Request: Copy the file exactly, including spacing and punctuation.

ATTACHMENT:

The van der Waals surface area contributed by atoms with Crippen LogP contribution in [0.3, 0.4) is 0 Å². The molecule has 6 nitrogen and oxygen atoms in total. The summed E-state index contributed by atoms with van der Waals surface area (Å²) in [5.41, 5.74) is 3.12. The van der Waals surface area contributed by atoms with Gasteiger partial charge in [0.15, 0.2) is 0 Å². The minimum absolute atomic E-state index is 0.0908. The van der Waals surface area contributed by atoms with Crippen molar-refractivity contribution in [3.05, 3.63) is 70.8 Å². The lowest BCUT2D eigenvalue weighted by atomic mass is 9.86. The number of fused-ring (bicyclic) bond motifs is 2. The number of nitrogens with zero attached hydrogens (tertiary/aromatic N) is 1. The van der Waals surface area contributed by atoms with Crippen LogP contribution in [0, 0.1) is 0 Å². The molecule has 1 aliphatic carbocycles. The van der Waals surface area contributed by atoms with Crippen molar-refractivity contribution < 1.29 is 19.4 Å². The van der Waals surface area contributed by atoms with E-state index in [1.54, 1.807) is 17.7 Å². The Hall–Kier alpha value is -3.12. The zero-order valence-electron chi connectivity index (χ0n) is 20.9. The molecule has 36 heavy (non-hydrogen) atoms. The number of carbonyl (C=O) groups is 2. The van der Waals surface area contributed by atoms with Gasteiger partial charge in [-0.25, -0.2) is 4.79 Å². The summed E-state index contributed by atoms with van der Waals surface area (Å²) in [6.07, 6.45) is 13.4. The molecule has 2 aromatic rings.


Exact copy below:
The van der Waals surface area contributed by atoms with Crippen LogP contribution in [0.3, 0.4) is 0 Å². The molecule has 6 nitrogen and oxygen atoms in total. The summed E-state index contributed by atoms with van der Waals surface area (Å²) in [5.41, 5.74) is 3.12. The van der Waals surface area contributed by atoms with Gasteiger partial charge in [0.15, 0.2) is 0 Å². The minimum absolute atomic E-state index is 0.0908. The van der Waals surface area contributed by atoms with Crippen molar-refractivity contribution in [3.05, 3.63) is 70.8 Å². The lowest BCUT2D eigenvalue weighted by atomic mass is 9.86. The number of fused-ring (bicyclic) bond motifs is 2. The number of nitrogens with zero attached hydrogens (tertiary/aromatic N) is 1. The van der Waals surface area contributed by atoms with Crippen LogP contribution in [0, 0.1) is 0 Å². The molecule has 1 aliphatic carbocycles. The van der Waals surface area contributed by atoms with Crippen molar-refractivity contribution < 1.29 is 19.4 Å². The van der Waals surface area contributed by atoms with E-state index in [1.54, 1.807) is 17.7 Å². The Hall–Kier alpha value is -3.12. The zero-order valence-electron chi connectivity index (χ0n) is 20.9. The molecule has 36 heavy (non-hydrogen) atoms. The number of carbonyl (C=O) groups is 2. The van der Waals surface area contributed by atoms with Gasteiger partial charge in [-0.25, -0.2) is 4.79 Å². The summed E-state index contributed by atoms with van der Waals surface area (Å²) in [6.07, 6.45) is 13.4. The molecule has 2 aromatic rings.